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EU Food Safety Standards, Pesticide Use and Farm‐level Productivity: The Case of High‐value Crops in Kenya

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  • Solomon Asfaw
  • Dagmar Mithöfer
  • Hermann Waibel

Abstract

This article provides an empirical analysis of the impact of European Union (EU) private food safety standards on pesticide use and farm‐level productivity among small‐scale vegetable producers in Kenya. We apply an extended three‐stage damage control production framework, accounting for multiple endogeneity problems, to farm‐level data collected from a random cross‐sectional sample of 539 small‐scale producers. Estimation results show that farmers producing vegetables for the domestic market use significantly lower quantities of pesticides than do export farmers. However, contrary to findings elsewhere, the econometric evidence here shows that both domestic and export‐oriented vegetable farmers in Kenya use pesticides at levels below the economic optimum. The results also show that the adoption of standards by export farmers does not have any significant impact on total pesticide use. However, adopter categories are distinguishable in terms of types of pesticide used, i.e. adopters use safer pesticides based on World Health Organization (WHO) classification. The third‐stage structural revenue model results demonstrate that adoption of standards has a positive and significant impact on revenue raised in vegetable production. Nevertheless, farmers producing for the export market are indistinguishable from those producing for the domestic farmers in terms of the total revenue earned from producing vegetables during the rainy season, on a ‘per acre’ basis. Although standards can potentially prevent resource‐poor smallholders from maintaining their position in the lucrative export markets, they can also result in positive changes in the production systems of those small‐scale farmers who adopt it, as shown by these results.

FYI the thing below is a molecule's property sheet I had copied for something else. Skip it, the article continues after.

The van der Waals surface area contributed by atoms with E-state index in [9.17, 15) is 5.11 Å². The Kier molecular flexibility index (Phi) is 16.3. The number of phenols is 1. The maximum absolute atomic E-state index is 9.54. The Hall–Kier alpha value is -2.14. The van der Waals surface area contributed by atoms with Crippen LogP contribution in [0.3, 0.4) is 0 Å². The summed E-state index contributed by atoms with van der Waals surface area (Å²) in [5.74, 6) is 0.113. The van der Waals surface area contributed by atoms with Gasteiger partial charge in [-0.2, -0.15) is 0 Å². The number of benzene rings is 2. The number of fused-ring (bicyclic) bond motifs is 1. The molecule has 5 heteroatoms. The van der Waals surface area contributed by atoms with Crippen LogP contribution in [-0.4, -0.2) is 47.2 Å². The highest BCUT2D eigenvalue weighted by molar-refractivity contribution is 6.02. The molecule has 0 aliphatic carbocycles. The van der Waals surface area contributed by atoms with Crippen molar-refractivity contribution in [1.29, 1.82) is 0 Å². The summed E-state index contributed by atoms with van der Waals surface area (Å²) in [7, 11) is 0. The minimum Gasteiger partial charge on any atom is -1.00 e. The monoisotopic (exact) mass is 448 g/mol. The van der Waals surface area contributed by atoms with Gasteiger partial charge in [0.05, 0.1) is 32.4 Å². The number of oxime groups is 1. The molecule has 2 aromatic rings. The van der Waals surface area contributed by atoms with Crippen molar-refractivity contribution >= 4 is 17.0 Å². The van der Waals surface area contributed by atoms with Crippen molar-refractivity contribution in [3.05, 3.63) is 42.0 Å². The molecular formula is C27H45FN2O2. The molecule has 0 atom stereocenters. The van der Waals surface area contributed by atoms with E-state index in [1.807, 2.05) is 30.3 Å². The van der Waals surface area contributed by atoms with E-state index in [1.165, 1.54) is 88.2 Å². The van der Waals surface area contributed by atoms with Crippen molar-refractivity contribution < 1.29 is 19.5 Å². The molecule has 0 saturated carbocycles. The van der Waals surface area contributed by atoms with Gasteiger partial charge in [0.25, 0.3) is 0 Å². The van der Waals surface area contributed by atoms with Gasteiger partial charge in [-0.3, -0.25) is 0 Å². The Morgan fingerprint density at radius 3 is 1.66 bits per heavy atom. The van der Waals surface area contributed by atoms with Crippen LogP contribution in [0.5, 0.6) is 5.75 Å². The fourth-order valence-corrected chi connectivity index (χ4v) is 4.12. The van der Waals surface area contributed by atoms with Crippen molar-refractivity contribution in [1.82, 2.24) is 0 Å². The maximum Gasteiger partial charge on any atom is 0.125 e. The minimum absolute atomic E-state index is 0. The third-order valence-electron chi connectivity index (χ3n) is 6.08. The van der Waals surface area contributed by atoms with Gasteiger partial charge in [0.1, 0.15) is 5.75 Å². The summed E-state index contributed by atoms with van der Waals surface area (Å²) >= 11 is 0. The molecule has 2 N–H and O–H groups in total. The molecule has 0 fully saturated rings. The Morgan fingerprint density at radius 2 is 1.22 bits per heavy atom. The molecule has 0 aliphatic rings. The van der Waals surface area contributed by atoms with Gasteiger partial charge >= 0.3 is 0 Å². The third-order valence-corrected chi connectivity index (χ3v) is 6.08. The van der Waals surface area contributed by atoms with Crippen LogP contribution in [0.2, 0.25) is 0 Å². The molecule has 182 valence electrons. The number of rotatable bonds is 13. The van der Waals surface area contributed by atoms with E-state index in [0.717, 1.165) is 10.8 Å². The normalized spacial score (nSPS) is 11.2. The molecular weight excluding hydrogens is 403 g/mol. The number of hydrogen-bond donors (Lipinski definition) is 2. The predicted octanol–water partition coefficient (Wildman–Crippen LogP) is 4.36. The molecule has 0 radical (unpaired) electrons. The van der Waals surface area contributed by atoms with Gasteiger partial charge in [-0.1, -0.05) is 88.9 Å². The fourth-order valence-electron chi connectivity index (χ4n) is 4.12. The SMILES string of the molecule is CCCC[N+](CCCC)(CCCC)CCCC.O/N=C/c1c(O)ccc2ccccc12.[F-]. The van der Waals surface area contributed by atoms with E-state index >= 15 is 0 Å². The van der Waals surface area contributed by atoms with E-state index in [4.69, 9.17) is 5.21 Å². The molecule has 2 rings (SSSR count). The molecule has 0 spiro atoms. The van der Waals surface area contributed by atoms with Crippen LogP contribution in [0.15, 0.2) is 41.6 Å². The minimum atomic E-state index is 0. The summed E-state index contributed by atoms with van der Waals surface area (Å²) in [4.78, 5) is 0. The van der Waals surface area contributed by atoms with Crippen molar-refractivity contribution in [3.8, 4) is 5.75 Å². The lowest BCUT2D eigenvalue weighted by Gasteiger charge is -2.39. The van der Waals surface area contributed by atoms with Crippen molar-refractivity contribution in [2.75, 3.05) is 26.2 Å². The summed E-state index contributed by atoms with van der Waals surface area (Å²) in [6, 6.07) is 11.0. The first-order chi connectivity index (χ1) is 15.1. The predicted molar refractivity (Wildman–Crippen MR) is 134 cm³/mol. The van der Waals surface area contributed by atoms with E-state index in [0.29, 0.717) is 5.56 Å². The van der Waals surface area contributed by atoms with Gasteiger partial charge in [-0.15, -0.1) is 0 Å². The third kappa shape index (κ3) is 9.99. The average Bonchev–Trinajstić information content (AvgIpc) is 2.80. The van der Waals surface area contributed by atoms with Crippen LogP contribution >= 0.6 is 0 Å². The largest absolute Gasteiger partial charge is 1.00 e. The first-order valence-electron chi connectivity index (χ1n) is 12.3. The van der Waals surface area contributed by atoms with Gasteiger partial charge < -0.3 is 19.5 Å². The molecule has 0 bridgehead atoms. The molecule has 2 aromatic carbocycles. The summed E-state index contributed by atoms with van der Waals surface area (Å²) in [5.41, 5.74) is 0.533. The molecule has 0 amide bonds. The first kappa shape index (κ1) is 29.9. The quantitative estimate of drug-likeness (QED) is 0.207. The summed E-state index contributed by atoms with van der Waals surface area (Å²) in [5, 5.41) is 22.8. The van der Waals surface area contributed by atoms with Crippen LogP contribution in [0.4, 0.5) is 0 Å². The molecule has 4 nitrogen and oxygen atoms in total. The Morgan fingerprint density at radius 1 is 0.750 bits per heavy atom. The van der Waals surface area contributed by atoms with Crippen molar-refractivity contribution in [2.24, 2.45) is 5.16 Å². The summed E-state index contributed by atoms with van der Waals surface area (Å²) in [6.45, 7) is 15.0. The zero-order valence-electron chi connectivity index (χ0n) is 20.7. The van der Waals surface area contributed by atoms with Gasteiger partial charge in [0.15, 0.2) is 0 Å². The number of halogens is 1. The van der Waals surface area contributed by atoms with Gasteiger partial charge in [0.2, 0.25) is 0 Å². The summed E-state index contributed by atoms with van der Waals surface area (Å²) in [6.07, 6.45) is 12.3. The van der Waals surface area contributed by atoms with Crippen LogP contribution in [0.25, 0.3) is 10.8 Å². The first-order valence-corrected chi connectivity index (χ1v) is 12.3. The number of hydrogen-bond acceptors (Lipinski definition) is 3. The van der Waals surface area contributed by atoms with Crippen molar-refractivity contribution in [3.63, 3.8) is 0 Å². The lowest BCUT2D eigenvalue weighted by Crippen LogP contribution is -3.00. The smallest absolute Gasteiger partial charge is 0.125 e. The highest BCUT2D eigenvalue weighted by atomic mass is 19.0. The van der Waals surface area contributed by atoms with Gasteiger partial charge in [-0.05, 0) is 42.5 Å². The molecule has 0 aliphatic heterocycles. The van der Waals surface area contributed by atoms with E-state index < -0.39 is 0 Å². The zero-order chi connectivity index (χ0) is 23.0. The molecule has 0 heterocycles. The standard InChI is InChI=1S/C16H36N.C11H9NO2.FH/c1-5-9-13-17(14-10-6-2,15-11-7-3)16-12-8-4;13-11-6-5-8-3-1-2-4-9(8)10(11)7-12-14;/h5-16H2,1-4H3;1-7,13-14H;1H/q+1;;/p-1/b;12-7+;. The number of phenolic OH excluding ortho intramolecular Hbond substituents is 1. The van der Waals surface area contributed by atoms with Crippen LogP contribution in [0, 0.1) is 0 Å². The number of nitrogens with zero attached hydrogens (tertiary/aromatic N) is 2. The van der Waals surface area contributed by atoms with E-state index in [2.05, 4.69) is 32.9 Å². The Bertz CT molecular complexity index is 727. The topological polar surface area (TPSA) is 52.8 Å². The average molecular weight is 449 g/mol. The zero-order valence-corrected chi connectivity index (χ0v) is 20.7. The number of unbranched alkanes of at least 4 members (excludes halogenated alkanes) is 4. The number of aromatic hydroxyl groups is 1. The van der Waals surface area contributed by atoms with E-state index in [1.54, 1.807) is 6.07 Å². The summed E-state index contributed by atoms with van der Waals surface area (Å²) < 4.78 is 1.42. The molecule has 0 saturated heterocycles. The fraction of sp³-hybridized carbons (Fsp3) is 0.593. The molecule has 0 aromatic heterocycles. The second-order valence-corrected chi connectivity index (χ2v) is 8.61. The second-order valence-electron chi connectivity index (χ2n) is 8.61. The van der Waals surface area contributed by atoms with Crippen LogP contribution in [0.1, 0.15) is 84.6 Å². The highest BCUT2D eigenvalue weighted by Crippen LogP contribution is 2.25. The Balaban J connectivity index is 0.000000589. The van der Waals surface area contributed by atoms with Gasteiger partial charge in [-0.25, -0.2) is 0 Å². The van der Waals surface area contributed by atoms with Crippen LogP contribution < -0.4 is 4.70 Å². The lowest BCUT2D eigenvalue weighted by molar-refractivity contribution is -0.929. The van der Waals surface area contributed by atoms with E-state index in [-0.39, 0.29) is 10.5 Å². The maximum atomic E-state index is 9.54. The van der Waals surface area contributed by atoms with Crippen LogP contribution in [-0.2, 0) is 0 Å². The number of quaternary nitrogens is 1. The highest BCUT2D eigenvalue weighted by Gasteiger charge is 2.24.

Suggested Citation

  • Solomon Asfaw & Dagmar Mithöfer & Hermann Waibel, 2009. "EU Food Safety Standards, Pesticide Use and Farm‐level Productivity: The Case of High‐value Crops in Kenya," Journal of Agricultural Economics, Wiley Blackwell, vol. 60(3), pages 645-667, September.
  • Handle: RePEc:bla:jageco:v:60:y:2009:i:3:p:645-667
    DOI: 10.1111/j.1477-9552.2009.00205.x
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